Modelling headphones and their components using numerical methods such as FEM/ BEM reveals some interesting behaviour that isn't available using other modelling approaches. Simulations using FEM/ BEM require an explicit geometry definition of the components, plus descriptions of material parameters, boundary conditions and loadings which means more about the physicality of the headphone needs to be known or assumed upfront.
Some excellent reading on the subject of headphone design can be found here:
POLDY, C A, ‘Headphones’, Loudspeaker and Headphone Handbook, Chapter 14, 3rd Edition, (2001)
AVIS, M R, KELLY, L J, 'Principles of Headphone Design - A Tutorial Review', AES 21st UK CONFERENCE (2006)
In this section on headphones, I would like to explore the behaviour of a closed-back headphone module and investigate how the frequency response can be manipulated, hopefully in the direction of a suitable target response that is known to be preferred by a broad population of end users. Closed-back circumaural headphones present interesting design challenges as their passive behaviour often needs to account for additional functionality such as active noise cancellation (ANC), acoustic echo cancellation (AEC) and effective passive noise suppression.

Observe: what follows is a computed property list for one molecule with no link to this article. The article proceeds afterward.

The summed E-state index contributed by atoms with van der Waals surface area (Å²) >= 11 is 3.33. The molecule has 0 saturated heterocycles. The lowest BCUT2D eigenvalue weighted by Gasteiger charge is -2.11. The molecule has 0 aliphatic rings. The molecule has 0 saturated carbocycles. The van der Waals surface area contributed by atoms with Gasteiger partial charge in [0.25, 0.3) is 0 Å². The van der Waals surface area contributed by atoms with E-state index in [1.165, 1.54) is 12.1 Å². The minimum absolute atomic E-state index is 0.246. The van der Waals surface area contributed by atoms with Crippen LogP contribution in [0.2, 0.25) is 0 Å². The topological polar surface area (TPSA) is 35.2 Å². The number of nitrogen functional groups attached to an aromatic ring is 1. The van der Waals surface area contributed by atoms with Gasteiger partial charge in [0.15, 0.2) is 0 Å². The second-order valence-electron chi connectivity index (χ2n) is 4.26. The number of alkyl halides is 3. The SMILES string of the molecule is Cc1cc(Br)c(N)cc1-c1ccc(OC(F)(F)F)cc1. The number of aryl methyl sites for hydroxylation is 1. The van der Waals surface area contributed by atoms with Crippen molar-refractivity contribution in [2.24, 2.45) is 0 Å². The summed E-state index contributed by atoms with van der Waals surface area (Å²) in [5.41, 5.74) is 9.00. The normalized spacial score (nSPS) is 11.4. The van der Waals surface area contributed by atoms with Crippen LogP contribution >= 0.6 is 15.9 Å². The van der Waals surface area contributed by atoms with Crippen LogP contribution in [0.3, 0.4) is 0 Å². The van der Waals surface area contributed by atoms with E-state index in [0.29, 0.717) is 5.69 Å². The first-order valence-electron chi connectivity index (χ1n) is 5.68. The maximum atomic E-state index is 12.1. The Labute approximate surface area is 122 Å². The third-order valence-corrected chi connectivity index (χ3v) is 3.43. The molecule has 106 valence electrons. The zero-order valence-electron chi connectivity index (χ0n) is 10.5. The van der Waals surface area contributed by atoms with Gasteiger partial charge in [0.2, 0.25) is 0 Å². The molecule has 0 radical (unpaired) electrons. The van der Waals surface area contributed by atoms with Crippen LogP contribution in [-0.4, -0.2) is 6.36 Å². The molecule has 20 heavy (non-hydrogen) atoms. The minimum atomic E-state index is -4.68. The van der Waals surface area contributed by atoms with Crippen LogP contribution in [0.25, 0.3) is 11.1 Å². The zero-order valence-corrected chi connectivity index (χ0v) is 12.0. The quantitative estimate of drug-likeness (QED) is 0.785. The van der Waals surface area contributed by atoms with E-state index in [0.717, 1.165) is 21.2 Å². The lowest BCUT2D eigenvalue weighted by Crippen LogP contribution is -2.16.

When I began this work, I did not have a specific driver/ headphone in mind and approached this from a theoretical standpoint. I subsequently acquired some headphone parts and have endeavoured to include measurement to back up some of the results in the simulations. It should be kept in mind throughout that the simulations do not describe exactly the same experimental system, but hopefully similarities emerge. My intention is to build illustrative scenarios to highlight some interesting design features observed in closed-back headphones.
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